The glass transition from a viscous liquid to an amorphous solid is no exception2. Its mean-field description, which becomes mathematically exact as d → ∞, explains the dramatic slowdown of glass-forming liquids through the rarefaction of the number of glassy metastable states upon approaching a critical temperature, TK3,4. The configurational entropy, sconf, which is the logarithm of the number of such states, becomes subextensive when T ≤ TK. The equilibrium glass transition thus corresponds to an entropy crisis, a hypothesis first suggested by Kauzmann in his visionary analysis of experimental data5 and initially formalized by Gibbs and DiMarzio6 in the context of a lattice polymer model.

The broad discussion that has since ensued2 has notably tried to describe the role of finite-d fluctuations beyond the mean-field framework7,8,9,10,11,12, relating in particular the vanishing of sconf to a diverging point-to-set correlation length, the key quantity for characterizing nonperturbative fluctuations in glass formers13. These fluctuations, however, make it difficult to examine finite-dimensional glass formers analytically, even for simple models composed of point-particles such as those we study here. Exploring a broader diversity of models, from polymer14 to anisotropic patchy15 models, may yet provide additional theoretical insight.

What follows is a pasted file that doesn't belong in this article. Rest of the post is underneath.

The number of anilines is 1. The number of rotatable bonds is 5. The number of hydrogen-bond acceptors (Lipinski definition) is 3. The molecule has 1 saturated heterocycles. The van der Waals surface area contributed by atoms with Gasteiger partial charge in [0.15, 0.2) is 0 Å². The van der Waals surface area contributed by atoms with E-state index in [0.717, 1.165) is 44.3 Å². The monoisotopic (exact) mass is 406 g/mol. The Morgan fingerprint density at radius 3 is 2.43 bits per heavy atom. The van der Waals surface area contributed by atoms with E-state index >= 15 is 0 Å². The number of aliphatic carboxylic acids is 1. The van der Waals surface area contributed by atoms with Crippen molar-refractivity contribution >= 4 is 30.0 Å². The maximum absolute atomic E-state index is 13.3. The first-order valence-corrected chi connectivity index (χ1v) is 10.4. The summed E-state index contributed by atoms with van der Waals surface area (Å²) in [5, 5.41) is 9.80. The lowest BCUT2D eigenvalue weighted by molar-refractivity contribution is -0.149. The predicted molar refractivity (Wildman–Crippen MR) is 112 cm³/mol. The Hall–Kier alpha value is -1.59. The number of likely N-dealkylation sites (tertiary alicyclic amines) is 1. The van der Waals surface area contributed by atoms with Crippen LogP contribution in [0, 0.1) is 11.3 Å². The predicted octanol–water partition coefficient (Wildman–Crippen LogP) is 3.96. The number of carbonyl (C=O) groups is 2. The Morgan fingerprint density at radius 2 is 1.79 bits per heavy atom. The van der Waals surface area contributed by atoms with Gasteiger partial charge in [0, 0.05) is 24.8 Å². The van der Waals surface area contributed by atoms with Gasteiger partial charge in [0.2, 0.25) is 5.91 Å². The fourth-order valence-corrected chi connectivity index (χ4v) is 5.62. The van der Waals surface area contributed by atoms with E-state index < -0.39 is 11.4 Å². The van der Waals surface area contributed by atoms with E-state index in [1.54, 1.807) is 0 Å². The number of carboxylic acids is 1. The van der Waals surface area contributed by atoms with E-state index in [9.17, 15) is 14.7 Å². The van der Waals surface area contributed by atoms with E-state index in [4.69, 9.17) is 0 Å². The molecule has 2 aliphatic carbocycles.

Meanwhile, Kauzmann’s intuition has been repeatedly validated by experiments16,17, but the conceptual and technical limits of his results have not been lifted. Current experiments access essentially the same restricted temperature range as his 70-year old work. Theory and experiments thus currently fail to assess the status of the Kauzmann transition in finite d, or whether new mechanisms qualitatively change the underlying physics18,19. Experimentally, it thus remains controversial whether the trend discovered by Kauzmann survives at much lower temperatures; entropy could go smoothly to zero20,21, or to a finite residual value as temperature vanishes15,22,23.